If you’re looking for the heartbeat of London, then Piccadilly Circus is in many ways its epicentre. Today, Piccadilly is a place where different worlds collide, where tourists mingle with workers and the well-heeled tip toe around hen nights. Yet, all are welcome.
A bygone era
With its small characterful streets and hidden archways, Piccadilly reflects the 1819’s when it first came to be known. The ‘Georgian era’ was an important one for London as it marked the beginning of the Industrial revolution, confirming London’s status as a destination for both work and play.
Today many places remain the same, including Piccadilly Arcade. This boutique luxury shopping experience first opened in 1910 and will take you back to a bygone era. Around this area you can get your shoes shines, caricatures sketched and grab your free copy of the London Evening Standard. Nearby Regent Street is a great place to shop too.
Eat, drink, be merry!
Bustling Soho is not to be missed, welcoming a large LGBT community and media luvvies often seen lighting up outside Soho House! Vibrant, buzzing and a tad risqué, Old Compton Street is a destination in itself. As one of London’s most famous streets, it is a mecca for the LGBT community with lots of gay friendly bars and shops.
A few streets away bordering Leicester Square, is China Town – one of the rare places where tourists and locals dine together enjoying oriental cuisine.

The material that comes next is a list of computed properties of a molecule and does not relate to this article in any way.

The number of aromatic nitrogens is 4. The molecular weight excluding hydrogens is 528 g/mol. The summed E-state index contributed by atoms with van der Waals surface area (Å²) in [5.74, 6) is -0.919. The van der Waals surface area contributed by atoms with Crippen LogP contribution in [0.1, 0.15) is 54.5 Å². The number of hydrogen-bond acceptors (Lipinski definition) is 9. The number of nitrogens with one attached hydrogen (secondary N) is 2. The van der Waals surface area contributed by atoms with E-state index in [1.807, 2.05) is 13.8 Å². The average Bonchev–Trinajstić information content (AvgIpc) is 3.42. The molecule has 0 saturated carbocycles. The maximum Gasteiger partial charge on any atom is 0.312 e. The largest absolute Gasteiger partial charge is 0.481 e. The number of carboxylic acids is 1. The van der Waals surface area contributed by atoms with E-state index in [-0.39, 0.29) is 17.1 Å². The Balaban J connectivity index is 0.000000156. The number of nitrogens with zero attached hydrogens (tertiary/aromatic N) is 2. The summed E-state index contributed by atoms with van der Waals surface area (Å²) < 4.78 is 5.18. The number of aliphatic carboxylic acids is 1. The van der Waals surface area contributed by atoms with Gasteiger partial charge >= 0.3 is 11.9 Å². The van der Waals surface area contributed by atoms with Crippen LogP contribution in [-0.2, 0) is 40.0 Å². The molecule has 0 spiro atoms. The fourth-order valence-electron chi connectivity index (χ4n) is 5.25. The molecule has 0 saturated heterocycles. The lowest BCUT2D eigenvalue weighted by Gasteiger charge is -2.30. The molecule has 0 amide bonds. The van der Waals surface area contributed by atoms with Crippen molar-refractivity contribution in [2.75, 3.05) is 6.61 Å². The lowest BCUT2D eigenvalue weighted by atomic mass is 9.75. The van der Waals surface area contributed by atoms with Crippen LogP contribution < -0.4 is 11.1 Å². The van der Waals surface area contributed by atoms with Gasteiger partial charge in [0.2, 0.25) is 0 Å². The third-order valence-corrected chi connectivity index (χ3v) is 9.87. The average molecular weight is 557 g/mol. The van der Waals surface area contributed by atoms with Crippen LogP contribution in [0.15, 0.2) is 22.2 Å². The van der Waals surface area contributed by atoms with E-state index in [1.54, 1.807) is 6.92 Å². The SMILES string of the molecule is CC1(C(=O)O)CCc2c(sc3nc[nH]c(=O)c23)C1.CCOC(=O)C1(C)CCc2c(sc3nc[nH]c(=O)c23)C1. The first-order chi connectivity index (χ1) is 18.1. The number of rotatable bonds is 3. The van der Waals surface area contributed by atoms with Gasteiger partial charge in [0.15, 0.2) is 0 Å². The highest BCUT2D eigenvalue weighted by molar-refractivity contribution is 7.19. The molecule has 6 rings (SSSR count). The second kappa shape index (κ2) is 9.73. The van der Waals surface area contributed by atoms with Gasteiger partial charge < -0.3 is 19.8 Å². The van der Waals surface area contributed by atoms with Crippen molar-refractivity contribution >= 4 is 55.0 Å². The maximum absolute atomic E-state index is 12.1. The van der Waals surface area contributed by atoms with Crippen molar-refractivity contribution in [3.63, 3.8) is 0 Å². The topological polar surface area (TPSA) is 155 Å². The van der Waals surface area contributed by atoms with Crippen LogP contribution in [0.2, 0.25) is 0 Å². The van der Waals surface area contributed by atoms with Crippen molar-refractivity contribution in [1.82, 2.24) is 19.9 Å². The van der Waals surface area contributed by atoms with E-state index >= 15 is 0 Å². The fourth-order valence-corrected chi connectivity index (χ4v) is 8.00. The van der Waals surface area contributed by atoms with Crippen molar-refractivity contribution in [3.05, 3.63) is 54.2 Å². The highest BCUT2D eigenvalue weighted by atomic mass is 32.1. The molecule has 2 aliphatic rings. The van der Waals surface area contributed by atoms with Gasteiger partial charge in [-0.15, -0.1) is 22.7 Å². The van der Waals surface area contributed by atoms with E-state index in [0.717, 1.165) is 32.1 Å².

Other notable eateries include – The Hawksmoor (Air Street), which is super hip and the place for a good steak, Fortnum and Mason (42 Jermyn Street), iconic for afternoon tea (it’s said to be one of the Queen’s favourites), and fashionable ‘La Bodega Negra’ (16 Moor Street) for upscale Mexican street food. When you’re ready to wash it all down, Jewel (4-6 Glasshouse Street) is a fun place for a cocktail or Lucky Voice (Poland street) for karaoke.
Most significant of all, people flock to the West End because of its famous ‘Theatreland’, with theatres dotted around Shaftesbury Avenue, Leicester Square, Aldwych and Haymarket. Les Miserables, Aladdin, Mamma Mia and Thriller are just some of the most popular, and you can get some great deals on Love Theatre.
It would be wrong not to mention the iconic Windmill theatre on Windmill Street, which has been around since 1932 and is a stalwart in London’s history.
And finally, a photo opportunity not to be missed is the illuminated neon sign as you come out of Piccadilly Circus tube station on the Piccadilly Line. It has been around since 1908 and the lights have only been turned off during World War II and for the funerals of Winston Churchill and Princess Diana.
While it’s undergoing renovation at the moment, you can still see the curved wall of adverts that light up the streets. While some compare it to Times Square, in reality it’s much smaller, but arguably with just as much character. That’s Piccadilly for you!
Did you know that Charing Cross, on its outskirts, is the point from where all travel distances to and from London are measured? It goes back to the days of King Edward I, who erected a plaque in its place to mark the death of his wife, Queen Eleanor. Since then all distances to and from London are measured from that point, and the memorial can still be found where King Charles statue stands.